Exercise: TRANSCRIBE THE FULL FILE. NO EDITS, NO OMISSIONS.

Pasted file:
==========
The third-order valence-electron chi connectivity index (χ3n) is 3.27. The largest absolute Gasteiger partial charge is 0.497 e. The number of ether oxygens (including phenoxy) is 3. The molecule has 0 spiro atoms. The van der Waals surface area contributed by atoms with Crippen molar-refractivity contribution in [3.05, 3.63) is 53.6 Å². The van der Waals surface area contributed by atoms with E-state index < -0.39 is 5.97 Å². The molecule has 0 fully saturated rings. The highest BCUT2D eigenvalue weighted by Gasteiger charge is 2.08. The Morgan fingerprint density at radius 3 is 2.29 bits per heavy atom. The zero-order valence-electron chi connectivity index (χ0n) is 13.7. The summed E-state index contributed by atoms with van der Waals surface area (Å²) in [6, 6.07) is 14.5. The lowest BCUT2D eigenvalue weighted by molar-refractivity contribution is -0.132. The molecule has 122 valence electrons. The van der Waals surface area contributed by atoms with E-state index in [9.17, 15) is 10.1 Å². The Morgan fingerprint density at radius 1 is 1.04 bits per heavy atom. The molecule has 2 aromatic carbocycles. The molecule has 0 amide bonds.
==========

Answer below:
The third-order valence-electron chi connectivity index (χ3n) is 3.27. The largest absolute Gasteiger partial charge is 0.497 e. The number of ether oxygens (including phenoxy) is 3. The molecule has 0 spiro atoms. The van der Waals surface area contributed by atoms with Crippen molar-refractivity contribution in [3.05, 3.63) is 53.6 Å². The van der Waals surface area contributed by atoms with E-state index < -0.39 is 5.97 Å². The molecule has 0 fully saturated rings. The highest BCUT2D eigenvalue weighted by Gasteiger charge is 2.08. The Morgan fingerprint density at radius 3 is 2.29 bits per heavy atom. The zero-order valence-electron chi connectivity index (χ0n) is 13.7. The summed E-state index contributed by atoms with van der Waals surface area (Å²) in [6, 6.07) is 14.5. The lowest BCUT2D eigenvalue weighted by molar-refractivity contribution is -0.132. The molecule has 122 valence electrons. The van der Waals surface area contributed by atoms with E-state index in [9.17, 15) is 10.1 Å². The Morgan fingerprint density at radius 1 is 1.04 bits per heavy atom. The molecule has 2 aromatic carbocycles. The molecule has 0 amide bonds.